A shortage of teachers and Covid-19 create a perfect storm for the education system



a small child sitting on a desk: Teacher Elizabeth DeSantis, wearing a face shield, instructs first graders during a reading class at Stark Elementary School on September 16, 2020 in Stamford, Connecticut.


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Teacher Elizabeth DeSantis, wearing a face shield, instructs first graders during a reading class at Stark Elementary School on September 16, 2020 in Stamford, Connecticut.

  • Finding education workers is even more challenging during the pandemic.
  • Fear of contracting the virus is driving many teachers to retire early.
  • The Economic Policy Institute reports that as of September, public K-12 education employment is more than half a million jobs below its year-ago levels.

The debate over how and where to educate students, from preschool to university, has been among the fiercest fought throughout the pandemic. Nearly every solution presents challenges for parents, students and teachers alike.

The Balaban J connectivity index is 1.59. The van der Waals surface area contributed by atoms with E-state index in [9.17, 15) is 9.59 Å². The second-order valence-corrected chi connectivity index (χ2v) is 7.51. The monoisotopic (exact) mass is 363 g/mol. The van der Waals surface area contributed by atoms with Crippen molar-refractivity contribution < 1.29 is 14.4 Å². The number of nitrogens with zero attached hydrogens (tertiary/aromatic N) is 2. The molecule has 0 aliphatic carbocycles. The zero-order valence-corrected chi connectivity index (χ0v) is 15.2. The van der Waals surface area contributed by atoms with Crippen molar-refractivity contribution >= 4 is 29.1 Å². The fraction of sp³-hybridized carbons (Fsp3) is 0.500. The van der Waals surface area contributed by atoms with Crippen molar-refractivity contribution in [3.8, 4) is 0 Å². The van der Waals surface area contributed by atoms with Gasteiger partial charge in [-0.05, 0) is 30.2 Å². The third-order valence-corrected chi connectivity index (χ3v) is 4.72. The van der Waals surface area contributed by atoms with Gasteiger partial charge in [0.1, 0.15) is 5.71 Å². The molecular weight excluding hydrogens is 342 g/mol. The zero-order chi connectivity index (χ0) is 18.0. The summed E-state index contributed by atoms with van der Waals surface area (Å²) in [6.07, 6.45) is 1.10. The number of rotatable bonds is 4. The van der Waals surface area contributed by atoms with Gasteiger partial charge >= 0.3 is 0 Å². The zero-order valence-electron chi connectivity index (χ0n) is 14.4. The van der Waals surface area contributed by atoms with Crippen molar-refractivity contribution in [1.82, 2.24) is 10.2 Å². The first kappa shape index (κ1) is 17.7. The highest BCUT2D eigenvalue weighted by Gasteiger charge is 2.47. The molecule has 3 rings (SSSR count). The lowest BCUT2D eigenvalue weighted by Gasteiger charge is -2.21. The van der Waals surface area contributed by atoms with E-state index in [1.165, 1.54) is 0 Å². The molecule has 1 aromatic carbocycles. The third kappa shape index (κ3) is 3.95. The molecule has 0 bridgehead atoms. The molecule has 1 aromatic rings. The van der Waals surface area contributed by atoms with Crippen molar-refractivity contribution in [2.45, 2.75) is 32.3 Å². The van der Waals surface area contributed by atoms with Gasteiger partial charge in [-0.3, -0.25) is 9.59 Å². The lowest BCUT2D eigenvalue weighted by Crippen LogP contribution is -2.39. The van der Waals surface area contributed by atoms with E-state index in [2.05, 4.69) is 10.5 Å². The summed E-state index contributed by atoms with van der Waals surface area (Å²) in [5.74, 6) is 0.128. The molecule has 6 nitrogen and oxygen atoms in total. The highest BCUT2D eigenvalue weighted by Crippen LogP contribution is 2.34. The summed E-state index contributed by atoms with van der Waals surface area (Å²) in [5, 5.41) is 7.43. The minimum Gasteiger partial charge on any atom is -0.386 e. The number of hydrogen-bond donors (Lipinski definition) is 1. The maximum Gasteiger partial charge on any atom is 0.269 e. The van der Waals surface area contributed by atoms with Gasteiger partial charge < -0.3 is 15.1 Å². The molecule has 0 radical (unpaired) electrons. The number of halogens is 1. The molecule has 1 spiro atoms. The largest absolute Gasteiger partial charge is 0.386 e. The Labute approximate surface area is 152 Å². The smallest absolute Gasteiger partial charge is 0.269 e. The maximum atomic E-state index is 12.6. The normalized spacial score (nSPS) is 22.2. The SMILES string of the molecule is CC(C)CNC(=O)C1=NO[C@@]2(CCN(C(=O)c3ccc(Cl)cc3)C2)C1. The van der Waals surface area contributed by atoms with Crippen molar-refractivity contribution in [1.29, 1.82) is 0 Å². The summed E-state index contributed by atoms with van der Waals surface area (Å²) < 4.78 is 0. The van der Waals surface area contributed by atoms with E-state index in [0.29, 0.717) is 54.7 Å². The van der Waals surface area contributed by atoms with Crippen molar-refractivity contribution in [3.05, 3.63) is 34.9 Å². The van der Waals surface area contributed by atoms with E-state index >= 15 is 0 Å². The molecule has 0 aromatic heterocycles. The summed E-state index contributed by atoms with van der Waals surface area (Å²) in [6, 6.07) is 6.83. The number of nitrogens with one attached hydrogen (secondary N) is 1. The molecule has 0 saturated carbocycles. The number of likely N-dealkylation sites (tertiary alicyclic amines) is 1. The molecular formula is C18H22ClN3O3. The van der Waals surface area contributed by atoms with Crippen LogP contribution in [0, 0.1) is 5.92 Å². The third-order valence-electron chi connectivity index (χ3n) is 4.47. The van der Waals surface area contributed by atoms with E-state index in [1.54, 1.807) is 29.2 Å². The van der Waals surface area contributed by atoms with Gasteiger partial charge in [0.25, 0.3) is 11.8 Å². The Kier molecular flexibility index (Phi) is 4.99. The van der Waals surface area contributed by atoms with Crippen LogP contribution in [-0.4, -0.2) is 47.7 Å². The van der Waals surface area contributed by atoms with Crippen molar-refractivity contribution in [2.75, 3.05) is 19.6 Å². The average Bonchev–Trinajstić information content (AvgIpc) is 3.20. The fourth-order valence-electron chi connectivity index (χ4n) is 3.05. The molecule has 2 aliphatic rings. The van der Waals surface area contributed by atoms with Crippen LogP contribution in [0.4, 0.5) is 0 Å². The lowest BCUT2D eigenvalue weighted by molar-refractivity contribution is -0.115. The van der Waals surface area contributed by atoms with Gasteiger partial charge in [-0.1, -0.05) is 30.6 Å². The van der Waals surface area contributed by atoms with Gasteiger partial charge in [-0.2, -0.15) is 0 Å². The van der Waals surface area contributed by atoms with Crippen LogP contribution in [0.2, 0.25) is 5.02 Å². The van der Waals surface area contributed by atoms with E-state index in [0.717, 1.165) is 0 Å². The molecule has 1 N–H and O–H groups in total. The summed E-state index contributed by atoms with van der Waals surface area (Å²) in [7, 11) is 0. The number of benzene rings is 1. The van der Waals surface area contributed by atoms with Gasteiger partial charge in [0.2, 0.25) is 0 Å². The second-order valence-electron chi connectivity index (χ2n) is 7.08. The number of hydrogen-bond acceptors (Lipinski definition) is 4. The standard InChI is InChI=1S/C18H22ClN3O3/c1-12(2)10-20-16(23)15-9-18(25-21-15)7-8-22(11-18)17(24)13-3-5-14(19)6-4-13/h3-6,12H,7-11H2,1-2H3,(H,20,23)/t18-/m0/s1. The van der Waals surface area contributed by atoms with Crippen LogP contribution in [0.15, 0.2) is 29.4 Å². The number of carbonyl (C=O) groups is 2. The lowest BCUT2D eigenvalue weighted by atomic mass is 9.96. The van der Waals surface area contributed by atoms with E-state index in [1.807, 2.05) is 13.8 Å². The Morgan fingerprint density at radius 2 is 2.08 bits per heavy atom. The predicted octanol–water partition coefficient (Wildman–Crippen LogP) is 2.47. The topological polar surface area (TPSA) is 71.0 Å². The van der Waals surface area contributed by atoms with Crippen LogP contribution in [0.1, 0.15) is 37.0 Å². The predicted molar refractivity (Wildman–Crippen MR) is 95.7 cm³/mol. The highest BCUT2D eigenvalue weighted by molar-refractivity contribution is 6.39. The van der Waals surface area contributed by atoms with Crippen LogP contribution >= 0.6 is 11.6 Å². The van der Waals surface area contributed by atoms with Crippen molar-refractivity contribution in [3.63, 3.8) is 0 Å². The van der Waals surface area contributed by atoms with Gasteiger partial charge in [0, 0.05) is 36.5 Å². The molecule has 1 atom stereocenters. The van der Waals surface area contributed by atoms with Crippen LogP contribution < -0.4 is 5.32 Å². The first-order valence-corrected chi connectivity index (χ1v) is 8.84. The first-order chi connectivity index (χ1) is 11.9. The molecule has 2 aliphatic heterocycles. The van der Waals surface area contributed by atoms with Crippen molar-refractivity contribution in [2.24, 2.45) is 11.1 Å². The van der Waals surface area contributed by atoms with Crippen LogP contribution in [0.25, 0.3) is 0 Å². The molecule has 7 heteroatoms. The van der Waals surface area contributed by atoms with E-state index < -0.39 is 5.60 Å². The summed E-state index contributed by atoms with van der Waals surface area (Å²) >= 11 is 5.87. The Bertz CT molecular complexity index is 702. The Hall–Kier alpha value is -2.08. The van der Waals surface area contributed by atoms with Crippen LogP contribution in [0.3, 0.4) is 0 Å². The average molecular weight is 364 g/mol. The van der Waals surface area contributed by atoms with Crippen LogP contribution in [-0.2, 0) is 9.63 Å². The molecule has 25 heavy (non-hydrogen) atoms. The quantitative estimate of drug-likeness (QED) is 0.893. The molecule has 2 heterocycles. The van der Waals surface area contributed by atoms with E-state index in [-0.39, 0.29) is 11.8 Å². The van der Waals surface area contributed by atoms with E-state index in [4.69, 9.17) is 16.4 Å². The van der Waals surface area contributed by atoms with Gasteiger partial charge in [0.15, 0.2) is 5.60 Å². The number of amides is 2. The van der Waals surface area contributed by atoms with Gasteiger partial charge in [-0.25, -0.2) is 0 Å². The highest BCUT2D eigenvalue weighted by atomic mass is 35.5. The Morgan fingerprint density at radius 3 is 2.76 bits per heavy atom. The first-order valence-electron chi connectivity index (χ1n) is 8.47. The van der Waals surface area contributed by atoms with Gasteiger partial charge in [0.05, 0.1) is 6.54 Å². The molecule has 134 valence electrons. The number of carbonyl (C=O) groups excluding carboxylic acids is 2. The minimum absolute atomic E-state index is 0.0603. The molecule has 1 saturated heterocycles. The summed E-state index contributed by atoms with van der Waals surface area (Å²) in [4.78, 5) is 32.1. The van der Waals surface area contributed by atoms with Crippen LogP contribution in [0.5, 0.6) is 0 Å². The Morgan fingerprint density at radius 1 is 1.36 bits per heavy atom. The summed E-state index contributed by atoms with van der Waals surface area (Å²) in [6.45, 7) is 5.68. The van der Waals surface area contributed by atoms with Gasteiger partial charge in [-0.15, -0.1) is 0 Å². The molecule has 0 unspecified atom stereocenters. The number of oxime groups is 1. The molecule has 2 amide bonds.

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The Covid-19 crisis and an ongoing nationwide shortage of qualified teachers have created a perfect storm in the education system that may only worsen in the months to come.

Educators such as Cynthia Robles are feeling it firsthand.

Robles is

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Availity, Jacksonville University Collaborate to Address Nation’s Largest Primary Care Shortage through Nurse Practitioner Education

JACKSONVILLE, Fla., Sept. 22, 2020 /PRNewswire/ — Jacksonville-based Availity, the nation’s largest real-time health information network, announced today a new partnership with Jacksonville University, northeast Florida’s leader in healthcare education, to expand access to primary care for millions of Floridians.

With a $100,000 donation from Availity to establish the Availity Nurse Practitioner Scholars Fund at Jacksonville University, qualified nurse practitioners (NPs) may begin to earn the educational credits needed

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